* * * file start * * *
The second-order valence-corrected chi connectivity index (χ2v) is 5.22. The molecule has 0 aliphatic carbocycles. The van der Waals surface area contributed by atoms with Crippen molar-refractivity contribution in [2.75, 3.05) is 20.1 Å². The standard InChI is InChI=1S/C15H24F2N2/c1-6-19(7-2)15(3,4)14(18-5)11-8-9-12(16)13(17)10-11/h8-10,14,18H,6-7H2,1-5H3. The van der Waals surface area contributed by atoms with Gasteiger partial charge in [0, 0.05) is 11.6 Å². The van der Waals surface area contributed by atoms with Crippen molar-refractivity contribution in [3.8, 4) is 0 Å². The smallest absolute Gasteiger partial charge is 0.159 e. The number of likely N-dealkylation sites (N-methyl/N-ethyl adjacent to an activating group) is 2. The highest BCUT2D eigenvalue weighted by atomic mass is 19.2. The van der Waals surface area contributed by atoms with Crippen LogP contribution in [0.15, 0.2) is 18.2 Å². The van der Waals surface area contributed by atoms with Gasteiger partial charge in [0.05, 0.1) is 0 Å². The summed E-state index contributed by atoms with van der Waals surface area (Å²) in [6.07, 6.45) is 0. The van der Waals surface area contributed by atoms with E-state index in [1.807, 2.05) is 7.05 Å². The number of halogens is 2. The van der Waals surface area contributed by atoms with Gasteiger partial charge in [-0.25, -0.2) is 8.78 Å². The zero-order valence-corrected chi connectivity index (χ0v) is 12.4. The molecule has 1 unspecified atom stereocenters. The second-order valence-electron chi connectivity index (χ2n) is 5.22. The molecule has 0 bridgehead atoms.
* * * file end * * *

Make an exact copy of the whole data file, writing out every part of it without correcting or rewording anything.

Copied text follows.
The second-order valence-corrected chi connectivity index (χ2v) is 5.22. The molecule has 0 aliphatic carbocycles. The van der Waals surface area contributed by atoms with Crippen molar-refractivity contribution in [2.75, 3.05) is 20.1 Å². The standard InChI is InChI=1S/C15H24F2N2/c1-6-19(7-2)15(3,4)14(18-5)11-8-9-12(16)13(17)10-11/h8-10,14,18H,6-7H2,1-5H3. The van der Waals surface area contributed by atoms with Gasteiger partial charge in [0, 0.05) is 11.6 Å². The van der Waals surface area contributed by atoms with Crippen molar-refractivity contribution in [3.8, 4) is 0 Å². The smallest absolute Gasteiger partial charge is 0.159 e. The number of likely N-dealkylation sites (N-methyl/N-ethyl adjacent to an activating group) is 2. The highest BCUT2D eigenvalue weighted by atomic mass is 19.2. The van der Waals surface area contributed by atoms with Crippen LogP contribution in [0.15, 0.2) is 18.2 Å². The van der Waals surface area contributed by atoms with Gasteiger partial charge in [0.05, 0.1) is 0 Å². The summed E-state index contributed by atoms with van der Waals surface area (Å²) in [6.07, 6.45) is 0. The van der Waals surface area contributed by atoms with E-state index in [1.807, 2.05) is 7.05 Å². The number of halogens is 2. The van der Waals surface area contributed by atoms with Gasteiger partial charge in [-0.25, -0.2) is 8.78 Å². The zero-order valence-corrected chi connectivity index (χ0v) is 12.4. The molecule has 1 unspecified atom stereocenters. The second-order valence-electron chi connectivity index (χ2n) is 5.22. The molecule has 0 bridgehead atoms.